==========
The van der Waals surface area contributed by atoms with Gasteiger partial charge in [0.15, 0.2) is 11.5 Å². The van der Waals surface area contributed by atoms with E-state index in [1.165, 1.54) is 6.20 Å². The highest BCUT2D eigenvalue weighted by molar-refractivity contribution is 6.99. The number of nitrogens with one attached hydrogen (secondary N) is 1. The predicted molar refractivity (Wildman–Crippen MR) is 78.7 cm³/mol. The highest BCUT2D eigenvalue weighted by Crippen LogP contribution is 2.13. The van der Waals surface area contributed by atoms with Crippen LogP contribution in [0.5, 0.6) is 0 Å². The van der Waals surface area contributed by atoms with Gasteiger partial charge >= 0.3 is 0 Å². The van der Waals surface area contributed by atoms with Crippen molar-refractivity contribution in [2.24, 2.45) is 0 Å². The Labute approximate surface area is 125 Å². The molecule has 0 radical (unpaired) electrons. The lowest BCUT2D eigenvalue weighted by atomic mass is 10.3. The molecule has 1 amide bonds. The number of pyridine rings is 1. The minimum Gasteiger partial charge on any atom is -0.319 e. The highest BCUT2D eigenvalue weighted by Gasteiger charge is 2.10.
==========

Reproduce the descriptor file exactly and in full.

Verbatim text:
The van der Waals surface area contributed by atoms with Gasteiger partial charge in [0.15, 0.2) is 11.5 Å². The van der Waals surface area contributed by atoms with E-state index in [1.165, 1.54) is 6.20 Å². The highest BCUT2D eigenvalue weighted by molar-refractivity contribution is 6.99. The number of nitrogens with one attached hydrogen (secondary N) is 1. The predicted molar refractivity (Wildman–Crippen MR) is 78.7 cm³/mol. The highest BCUT2D eigenvalue weighted by Crippen LogP contribution is 2.13. The van der Waals surface area contributed by atoms with Crippen LogP contribution in [0.5, 0.6) is 0 Å². The van der Waals surface area contributed by atoms with Gasteiger partial charge >= 0.3 is 0 Å². The van der Waals surface area contributed by atoms with Crippen molar-refractivity contribution in [2.24, 2.45) is 0 Å². The Labute approximate surface area is 125 Å². The molecule has 0 radical (unpaired) electrons. The lowest BCUT2D eigenvalue weighted by atomic mass is 10.3. The molecule has 1 amide bonds. The number of pyridine rings is 1. The minimum Gasteiger partial charge on any atom is -0.319 e. The highest BCUT2D eigenvalue weighted by Gasteiger charge is 2.10.